Mel Merrill

Night - Poem by Mel Merrill

The periwinkle petals closed
As daylight turned to dark-
And nighttime fell like dampened silk
To hush the meadowlark.

And the Talmud, and the holy words,
The violins and song-
Fell silent in the midst of dark,
Seeming out-of-place, or wrong.

And faith became a memory
Like love's first gentle kiss-
The most dear off all possessions
Was the one most sorely missed.

For God had been their guiding light,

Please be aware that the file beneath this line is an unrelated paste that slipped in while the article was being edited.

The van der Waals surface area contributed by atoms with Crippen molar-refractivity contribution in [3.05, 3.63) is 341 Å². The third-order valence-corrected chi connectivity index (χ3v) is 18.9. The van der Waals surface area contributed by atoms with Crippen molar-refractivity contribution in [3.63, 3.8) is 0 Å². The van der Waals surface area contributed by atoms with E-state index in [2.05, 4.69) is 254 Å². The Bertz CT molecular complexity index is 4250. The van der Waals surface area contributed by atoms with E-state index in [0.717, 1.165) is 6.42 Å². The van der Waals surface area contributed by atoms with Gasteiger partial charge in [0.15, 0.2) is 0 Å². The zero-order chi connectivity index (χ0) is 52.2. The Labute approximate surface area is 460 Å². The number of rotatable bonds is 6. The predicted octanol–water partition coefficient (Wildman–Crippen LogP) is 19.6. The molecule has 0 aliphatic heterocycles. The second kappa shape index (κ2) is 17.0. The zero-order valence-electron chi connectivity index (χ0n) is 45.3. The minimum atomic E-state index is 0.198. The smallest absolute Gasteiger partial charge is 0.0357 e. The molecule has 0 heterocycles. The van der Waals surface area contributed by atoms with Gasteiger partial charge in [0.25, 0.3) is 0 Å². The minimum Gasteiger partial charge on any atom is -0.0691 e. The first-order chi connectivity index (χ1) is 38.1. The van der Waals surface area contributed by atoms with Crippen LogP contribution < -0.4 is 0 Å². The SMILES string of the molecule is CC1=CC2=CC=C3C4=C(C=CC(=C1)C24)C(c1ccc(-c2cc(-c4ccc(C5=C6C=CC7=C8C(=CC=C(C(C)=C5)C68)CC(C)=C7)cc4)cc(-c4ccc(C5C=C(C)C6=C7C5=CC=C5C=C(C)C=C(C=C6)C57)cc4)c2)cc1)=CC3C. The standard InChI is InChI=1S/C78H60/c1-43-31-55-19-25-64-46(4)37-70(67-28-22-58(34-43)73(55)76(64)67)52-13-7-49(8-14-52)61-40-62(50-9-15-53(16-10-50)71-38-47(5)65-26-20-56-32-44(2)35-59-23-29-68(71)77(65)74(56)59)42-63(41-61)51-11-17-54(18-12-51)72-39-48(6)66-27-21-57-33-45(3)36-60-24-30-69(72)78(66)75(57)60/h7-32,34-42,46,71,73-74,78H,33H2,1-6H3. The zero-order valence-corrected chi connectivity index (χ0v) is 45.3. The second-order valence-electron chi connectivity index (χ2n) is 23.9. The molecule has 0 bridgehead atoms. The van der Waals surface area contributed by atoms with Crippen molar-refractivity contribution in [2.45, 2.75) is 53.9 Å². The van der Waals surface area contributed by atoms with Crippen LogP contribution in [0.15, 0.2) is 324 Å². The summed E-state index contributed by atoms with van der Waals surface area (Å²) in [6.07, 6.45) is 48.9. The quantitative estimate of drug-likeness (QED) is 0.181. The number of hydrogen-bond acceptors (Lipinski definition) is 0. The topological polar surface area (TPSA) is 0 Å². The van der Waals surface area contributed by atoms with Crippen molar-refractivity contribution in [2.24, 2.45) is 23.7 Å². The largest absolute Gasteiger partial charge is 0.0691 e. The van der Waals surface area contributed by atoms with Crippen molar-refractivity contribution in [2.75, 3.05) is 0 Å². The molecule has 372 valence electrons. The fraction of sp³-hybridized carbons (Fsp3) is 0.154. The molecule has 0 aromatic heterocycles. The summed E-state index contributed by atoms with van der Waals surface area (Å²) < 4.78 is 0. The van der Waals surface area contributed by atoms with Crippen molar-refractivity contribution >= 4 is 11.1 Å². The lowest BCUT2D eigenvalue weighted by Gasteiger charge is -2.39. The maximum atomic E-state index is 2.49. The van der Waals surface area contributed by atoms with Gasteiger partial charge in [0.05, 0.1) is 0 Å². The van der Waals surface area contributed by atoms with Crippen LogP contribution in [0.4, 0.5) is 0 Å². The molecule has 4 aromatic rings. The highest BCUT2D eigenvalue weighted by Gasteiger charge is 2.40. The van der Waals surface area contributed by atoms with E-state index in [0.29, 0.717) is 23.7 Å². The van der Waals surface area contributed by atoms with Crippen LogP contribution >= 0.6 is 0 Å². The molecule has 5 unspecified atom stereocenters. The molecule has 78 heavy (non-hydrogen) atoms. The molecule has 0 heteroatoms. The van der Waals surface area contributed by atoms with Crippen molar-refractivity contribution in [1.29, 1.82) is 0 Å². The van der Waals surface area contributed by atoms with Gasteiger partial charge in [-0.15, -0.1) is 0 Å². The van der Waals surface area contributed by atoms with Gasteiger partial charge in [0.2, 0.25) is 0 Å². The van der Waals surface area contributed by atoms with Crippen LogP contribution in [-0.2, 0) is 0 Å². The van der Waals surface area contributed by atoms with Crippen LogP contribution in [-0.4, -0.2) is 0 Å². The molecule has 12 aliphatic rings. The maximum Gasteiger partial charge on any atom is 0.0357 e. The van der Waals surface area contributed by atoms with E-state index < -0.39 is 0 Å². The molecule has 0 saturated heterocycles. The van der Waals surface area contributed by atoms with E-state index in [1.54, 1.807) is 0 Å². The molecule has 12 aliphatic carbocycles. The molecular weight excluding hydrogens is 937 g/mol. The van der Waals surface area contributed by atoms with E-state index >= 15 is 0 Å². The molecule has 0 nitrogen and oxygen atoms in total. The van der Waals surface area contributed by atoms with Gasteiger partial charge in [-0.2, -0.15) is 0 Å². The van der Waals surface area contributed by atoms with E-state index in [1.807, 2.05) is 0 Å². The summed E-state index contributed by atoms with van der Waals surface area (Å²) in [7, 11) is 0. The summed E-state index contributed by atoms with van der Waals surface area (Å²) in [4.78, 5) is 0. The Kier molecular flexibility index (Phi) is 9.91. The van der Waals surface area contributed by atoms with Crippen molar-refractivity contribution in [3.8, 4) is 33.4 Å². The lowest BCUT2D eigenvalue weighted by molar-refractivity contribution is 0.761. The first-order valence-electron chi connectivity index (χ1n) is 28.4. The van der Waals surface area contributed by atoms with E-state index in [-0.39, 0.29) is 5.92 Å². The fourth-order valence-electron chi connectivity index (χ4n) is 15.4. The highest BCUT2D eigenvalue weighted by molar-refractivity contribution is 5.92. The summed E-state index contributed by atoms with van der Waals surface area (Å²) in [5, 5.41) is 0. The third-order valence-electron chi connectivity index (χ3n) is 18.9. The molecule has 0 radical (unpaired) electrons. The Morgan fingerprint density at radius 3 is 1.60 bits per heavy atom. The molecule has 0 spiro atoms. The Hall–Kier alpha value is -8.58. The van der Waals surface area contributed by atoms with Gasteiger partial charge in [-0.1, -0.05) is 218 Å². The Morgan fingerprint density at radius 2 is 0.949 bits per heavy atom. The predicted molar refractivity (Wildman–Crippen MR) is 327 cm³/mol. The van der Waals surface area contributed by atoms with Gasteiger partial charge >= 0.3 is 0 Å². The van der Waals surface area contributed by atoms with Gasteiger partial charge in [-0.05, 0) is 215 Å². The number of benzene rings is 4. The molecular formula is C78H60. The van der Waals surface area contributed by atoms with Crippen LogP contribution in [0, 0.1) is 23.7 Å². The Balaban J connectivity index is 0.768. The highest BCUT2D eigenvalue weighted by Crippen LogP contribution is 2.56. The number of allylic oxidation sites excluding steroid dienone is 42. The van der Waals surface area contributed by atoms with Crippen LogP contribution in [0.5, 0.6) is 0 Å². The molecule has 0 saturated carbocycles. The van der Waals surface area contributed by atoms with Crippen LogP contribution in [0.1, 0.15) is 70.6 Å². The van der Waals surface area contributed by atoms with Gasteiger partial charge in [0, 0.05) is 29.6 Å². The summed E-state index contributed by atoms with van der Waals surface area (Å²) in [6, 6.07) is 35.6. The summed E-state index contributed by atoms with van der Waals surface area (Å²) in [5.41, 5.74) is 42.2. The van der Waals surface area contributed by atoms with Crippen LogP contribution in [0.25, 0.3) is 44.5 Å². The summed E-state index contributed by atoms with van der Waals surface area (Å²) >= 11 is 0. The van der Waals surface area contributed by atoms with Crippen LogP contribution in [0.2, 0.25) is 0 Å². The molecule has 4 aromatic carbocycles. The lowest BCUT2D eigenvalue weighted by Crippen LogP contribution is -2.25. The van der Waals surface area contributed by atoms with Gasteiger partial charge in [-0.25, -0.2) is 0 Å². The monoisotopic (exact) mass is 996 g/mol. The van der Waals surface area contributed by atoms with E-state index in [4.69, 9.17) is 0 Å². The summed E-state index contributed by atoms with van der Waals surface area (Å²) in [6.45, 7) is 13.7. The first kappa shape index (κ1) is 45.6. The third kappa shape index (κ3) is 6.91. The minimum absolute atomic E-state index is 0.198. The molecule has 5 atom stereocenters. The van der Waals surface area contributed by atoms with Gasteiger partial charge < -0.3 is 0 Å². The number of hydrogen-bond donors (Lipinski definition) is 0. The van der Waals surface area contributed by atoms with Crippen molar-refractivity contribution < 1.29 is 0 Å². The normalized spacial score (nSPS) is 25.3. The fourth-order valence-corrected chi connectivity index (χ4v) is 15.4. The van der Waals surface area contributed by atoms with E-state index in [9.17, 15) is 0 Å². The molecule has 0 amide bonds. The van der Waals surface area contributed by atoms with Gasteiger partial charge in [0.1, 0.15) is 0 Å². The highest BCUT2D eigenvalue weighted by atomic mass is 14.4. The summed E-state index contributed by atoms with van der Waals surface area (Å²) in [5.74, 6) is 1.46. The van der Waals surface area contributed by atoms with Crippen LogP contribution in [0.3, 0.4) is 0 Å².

As the rituals, and wine-
But the Cantor could not find a note...
T was the night of '39.

Topic(s) of this poem: faith

Poet's Notes about The Poem

The poem, I hope, speaks for itself- and the six million whose flame was extinguished by a blink of worldwide indifference (Read The Plague by Camus) . This poem came from my several readings of Night, by Vikor Frankl- who survived the camps as a young boy (Destined to be a Rabbi) and who, even in adulthood, could never rediscover his faith in God, or the spiritual passion that was his youth.

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Poem Submitted: Thursday, April 3, 2014

Poem Edited: Friday, April 4, 2014

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